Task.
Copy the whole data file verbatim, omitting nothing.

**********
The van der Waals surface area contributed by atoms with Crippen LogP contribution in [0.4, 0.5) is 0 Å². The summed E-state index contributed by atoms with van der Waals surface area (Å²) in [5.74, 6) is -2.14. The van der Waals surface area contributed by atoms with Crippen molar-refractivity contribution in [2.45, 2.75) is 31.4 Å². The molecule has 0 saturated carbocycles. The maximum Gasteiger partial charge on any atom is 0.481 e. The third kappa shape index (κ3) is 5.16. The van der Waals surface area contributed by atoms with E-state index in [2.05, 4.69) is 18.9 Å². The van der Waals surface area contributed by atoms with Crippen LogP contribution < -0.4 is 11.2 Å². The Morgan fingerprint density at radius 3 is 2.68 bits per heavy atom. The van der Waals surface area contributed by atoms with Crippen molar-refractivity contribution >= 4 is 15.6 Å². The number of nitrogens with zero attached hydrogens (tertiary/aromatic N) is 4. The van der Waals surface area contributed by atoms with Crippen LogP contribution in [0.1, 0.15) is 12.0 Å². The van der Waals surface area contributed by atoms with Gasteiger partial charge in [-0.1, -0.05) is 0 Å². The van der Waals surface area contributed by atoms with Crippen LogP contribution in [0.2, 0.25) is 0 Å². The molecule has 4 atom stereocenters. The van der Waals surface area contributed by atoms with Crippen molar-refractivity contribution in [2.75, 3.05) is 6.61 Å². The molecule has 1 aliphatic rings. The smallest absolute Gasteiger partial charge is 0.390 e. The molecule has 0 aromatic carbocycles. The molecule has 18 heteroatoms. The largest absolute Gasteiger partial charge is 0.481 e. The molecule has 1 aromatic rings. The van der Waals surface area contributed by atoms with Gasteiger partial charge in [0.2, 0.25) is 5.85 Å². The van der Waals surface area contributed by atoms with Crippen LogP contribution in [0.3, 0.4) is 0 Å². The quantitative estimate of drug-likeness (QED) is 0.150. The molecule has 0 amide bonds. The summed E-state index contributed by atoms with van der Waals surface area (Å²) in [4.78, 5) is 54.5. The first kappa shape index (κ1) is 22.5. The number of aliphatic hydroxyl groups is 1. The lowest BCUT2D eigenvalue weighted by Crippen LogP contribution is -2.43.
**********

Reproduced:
The van der Waals surface area contributed by atoms with Crippen LogP contribution in [0.4, 0.5) is 0 Å². The summed E-state index contributed by atoms with van der Waals surface area (Å²) in [5.74, 6) is -2.14. The van der Waals surface area contributed by atoms with Crippen molar-refractivity contribution in [2.45, 2.75) is 31.4 Å². The molecule has 0 saturated carbocycles. The maximum Gasteiger partial charge on any atom is 0.481 e. The third kappa shape index (κ3) is 5.16. The van der Waals surface area contributed by atoms with E-state index in [2.05, 4.69) is 18.9 Å². The van der Waals surface area contributed by atoms with Crippen LogP contribution < -0.4 is 11.2 Å². The Morgan fingerprint density at radius 3 is 2.68 bits per heavy atom. The van der Waals surface area contributed by atoms with Crippen molar-refractivity contribution >= 4 is 15.6 Å². The number of nitrogens with zero attached hydrogens (tertiary/aromatic N) is 4. The van der Waals surface area contributed by atoms with Crippen LogP contribution in [0.1, 0.15) is 12.0 Å². The van der Waals surface area contributed by atoms with Gasteiger partial charge in [-0.1, -0.05) is 0 Å². The van der Waals surface area contributed by atoms with Crippen LogP contribution in [0.2, 0.25) is 0 Å². The molecule has 4 atom stereocenters. The van der Waals surface area contributed by atoms with Crippen molar-refractivity contribution in [2.75, 3.05) is 6.61 Å². The molecule has 1 aliphatic rings. The smallest absolute Gasteiger partial charge is 0.390 e. The molecule has 0 aromatic carbocycles. The molecule has 18 heteroatoms. The largest absolute Gasteiger partial charge is 0.481 e. The molecule has 1 aromatic rings. The van der Waals surface area contributed by atoms with Gasteiger partial charge in [0.2, 0.25) is 5.85 Å². The van der Waals surface area contributed by atoms with Crippen LogP contribution in [0.3, 0.4) is 0 Å². The quantitative estimate of drug-likeness (QED) is 0.150. The molecule has 0 amide bonds. The summed E-state index contributed by atoms with van der Waals surface area (Å²) in [4.78, 5) is 54.5. The first kappa shape index (κ1) is 22.5. The number of aliphatic hydroxyl groups is 1. The lowest BCUT2D eigenvalue weighted by Crippen LogP contribution is -2.43.